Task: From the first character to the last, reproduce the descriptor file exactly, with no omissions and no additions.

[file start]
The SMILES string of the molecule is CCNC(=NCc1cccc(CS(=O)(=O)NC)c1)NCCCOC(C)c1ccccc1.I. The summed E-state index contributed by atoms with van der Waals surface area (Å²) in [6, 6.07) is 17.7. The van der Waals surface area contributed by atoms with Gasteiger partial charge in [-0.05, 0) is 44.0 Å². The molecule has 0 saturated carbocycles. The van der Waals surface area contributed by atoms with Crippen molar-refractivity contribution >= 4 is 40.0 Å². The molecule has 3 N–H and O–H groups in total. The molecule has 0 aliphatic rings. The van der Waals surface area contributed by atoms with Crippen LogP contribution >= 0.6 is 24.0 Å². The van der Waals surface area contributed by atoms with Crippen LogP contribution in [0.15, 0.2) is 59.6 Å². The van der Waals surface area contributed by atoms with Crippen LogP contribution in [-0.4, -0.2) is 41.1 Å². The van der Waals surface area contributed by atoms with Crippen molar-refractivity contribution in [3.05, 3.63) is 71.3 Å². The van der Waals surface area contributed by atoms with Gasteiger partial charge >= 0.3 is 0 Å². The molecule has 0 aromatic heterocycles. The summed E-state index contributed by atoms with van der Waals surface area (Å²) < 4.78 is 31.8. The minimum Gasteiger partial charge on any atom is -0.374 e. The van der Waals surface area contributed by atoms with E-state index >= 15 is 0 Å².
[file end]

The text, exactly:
The SMILES string of the molecule is CCNC(=NCc1cccc(CS(=O)(=O)NC)c1)NCCCOC(C)c1ccccc1.I. The summed E-state index contributed by atoms with van der Waals surface area (Å²) in [6, 6.07) is 17.7. The van der Waals surface area contributed by atoms with Gasteiger partial charge in [-0.05, 0) is 44.0 Å². The molecule has 0 saturated carbocycles. The van der Waals surface area contributed by atoms with Crippen molar-refractivity contribution >= 4 is 40.0 Å². The molecule has 3 N–H and O–H groups in total. The molecule has 0 aliphatic rings. The van der Waals surface area contributed by atoms with Crippen LogP contribution >= 0.6 is 24.0 Å². The van der Waals surface area contributed by atoms with Crippen LogP contribution in [0.15, 0.2) is 59.6 Å². The van der Waals surface area contributed by atoms with Crippen LogP contribution in [-0.4, -0.2) is 41.1 Å². The van der Waals surface area contributed by atoms with Crippen molar-refractivity contribution in [3.05, 3.63) is 71.3 Å². The van der Waals surface area contributed by atoms with Gasteiger partial charge >= 0.3 is 0 Å². The molecule has 0 aromatic heterocycles. The summed E-state index contributed by atoms with van der Waals surface area (Å²) < 4.78 is 31.8. The minimum Gasteiger partial charge on any atom is -0.374 e. The van der Waals surface area contributed by atoms with E-state index >= 15 is 0 Å².